These eight steps should keep your kalimba sounding happy for many years
Customer Samuel asks: “What are the most important things for me to know about keeping my kalimba happy?”
I think the most important thing is to not mistreat your kalimba. Don’t drop your kalimba on the ground. Don’t put things on top of your kalimba. Don’t sit on your kalimba. Don’t leave your kalimba in a hot car. Don’t spill juice or soda on your kalimba, and don’t let your kalimba get wet.
But what else do you need to know about keeping your kalimba happy?
I have an embarrassingly large number of kalimbas in my house. Yes, most of them are in stock and will eventually be bought by people like you and sent all around the world. But many have found their way into my personal collection. In that collection, I have two rather old Hugh Tracey kalimbas, one from the 1970s and the other from the 1980s. I have played each for thousands of hours, and I hope to play them for thousands more. But I do have to take a bit of care to keep them happy.
First, let me address some of the hazzards I mentioned above:
1) Don’t drop your kalimba on the ground. While the new Chinese kalimbas have the wood bridge glued to the face wood, the Hugh Tracey Kalimba’s bridge is held in place by friction resulting from the tines pressing down on the bridge. When you drop a Hugh Tracey Kalimba, a shock wave travels upward through the kalimba body, upward through the bridge, and then forcing the tines to jump up off the bridge for just an instant. In that fraction of a second, the tines are not pushing down on the bridge to hold it in place… and the bridge will slip out and away from the slotted “z” bracket which holds the tines down. This results in the vibrating length of the tines being shorter, which will make your kaimba go systematically out of tune (sharp). Of course, the other danger in dropping your kalimba is that you could damage the wood. (I have dropped one of my old kalimbas numerous times, and while I have always addressed the tuning issues, I have not addressed the worn corners that are a result of its falls.)
2) Don’t leave your kalimba in a hot car. The wood will dry out from the heat. The heat can also damage the wood and result in cracking. Would you leave your baby in a hot car? No!
3) Don’t let your kalimba get wet. Water can cause the tines to rust and can damage the wood. But it gets worse. One customer complained that six of their notes had suddenly gone dead, and they had no idea why. They sent their disabled kalimba to me, and I took the kalimba apart. I could see dried, sticky goo under the tines, basically gluing the tines to the bridge, preventing them from ringing clearly. I suspect Pepsi spilled on the kalimba tines. It was easy for me to clean the tines and reassemble the kalimba, and it ended up sounding great again. By the way, I knew exactly what to do, because I had once spilled grapefruit juice on my kalimba. While I dried it off right away, a bit of sugar water had gotten between the tines and the bridge, and within minutes the tines went dead. But cleaning and reassembling fixed it.
And now for the positive actions you can take to make your kalimba sing sweetly:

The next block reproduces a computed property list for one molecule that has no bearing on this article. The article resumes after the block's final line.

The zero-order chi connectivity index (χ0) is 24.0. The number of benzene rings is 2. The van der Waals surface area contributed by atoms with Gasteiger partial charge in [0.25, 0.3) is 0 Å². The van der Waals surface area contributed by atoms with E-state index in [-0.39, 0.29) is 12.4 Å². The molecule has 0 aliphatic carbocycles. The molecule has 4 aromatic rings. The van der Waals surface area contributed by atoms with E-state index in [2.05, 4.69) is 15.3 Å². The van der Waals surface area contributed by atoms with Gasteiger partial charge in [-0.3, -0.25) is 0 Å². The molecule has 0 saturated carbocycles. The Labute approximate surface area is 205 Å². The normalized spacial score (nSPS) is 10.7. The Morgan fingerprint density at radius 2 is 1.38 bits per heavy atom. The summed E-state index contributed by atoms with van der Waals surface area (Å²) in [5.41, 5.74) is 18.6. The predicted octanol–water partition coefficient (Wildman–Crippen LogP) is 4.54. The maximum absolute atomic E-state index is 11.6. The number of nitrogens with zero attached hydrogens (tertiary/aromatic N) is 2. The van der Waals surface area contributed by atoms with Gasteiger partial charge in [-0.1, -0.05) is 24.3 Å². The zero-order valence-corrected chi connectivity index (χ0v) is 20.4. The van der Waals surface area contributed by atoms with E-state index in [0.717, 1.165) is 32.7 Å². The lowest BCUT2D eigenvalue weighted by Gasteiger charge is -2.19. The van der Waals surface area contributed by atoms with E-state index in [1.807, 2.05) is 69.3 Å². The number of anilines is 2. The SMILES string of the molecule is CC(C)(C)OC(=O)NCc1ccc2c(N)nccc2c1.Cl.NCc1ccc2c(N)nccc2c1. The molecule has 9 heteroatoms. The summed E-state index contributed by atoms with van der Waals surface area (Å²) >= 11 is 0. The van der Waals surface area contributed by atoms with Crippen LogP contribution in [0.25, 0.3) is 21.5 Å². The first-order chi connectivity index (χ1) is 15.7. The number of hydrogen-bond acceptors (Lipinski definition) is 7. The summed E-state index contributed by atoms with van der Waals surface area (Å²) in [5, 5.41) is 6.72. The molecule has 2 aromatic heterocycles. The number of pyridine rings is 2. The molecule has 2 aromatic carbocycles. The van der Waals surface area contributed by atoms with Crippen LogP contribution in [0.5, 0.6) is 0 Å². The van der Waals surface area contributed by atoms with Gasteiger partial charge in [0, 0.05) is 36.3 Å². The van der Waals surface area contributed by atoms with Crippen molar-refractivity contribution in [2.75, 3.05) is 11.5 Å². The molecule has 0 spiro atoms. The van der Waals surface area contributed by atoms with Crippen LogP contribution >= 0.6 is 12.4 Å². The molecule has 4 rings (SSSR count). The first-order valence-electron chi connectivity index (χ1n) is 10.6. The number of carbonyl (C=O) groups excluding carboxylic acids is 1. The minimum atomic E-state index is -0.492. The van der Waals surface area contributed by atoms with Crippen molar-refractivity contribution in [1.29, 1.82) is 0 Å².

4) When you travel with your kalimba, use a protective bag or case. A form fitting kalimba bag offers protection from other objects that would catch on the tines and pull them out of place, and give you some protection against crushing the box.
5) Learn to Tune: When you first notice your kalimba doesn’t sound in tune, touch up on the tuning. I tend to touch up on the tuning about once a month on my commonly played kalimbas. I also check the tuning before recording or performing. Kalimbas that aren’t played regularly can hold their tuning for years or decades.
6) Fix the Buzz! If your kalimba has one or more buzzy tines, there are many things you can do. The “paper fix” was the first technique I used. Repositioning the tine, torquing the tine, and the sand paper technique are also techniques I use when checking the kalimbas before shipping.
7) Take care of your kalimba wood. Treat the wood on your kalimba with shea butter or another wood oil every few months. I wipe on the shea butter, let it sit for a few minutes, and then wipe off the excess with a rag.
By the way, the three or four kalimbas that I play most will get a visible build-up of grime, mostly oils from my hands plus a bit of dust or dirt. I usually don’t notice this grime… but when the summer monsoons come to Tucson AZ, the extra humidity enhances the grime. I am a bit brutal with the kalimbas once a year – I will clean the grime off the wood with an abrassive sponge, and then I will apply some shea butter to the wood to condition it again.
8) Protect against rust. If you live in a humid environment, near the ocean, or cool your house with evaporative cooling, wipe down your tines (top and bottom) and other metal parts with mineral oil every few weeks or months. Wipe off excess oil before playing.
And an extra tip for free: Play Kalimba, Be Happy! One of the most important things to keep your kalimba happy is to play. When you play, you pay attention to the kalimba… and I believe the kalimba comes to pay attention to you too! Or maybe this is just the most important rule for keeping the kalimba player happy!
I have had two of my Hugh Tracey Kalimbas for over 30 years, and while they both look as though they have been around the block a few times, they both play every bit as beautifully as the new instruments that I imported from South Africa this year. With any luck, your kalimbas will last you a lifetime too! And if you suddenly realize that your kalimbas could be playing much better, but you don’t have the skills to put your kalimba back into shape, perhaps it is time to make an appointment with the Kalimba Doctors:
Enjoy your kalimba journey. These simple bits of kalimba maintenance should greatly enhance your kalimba experience!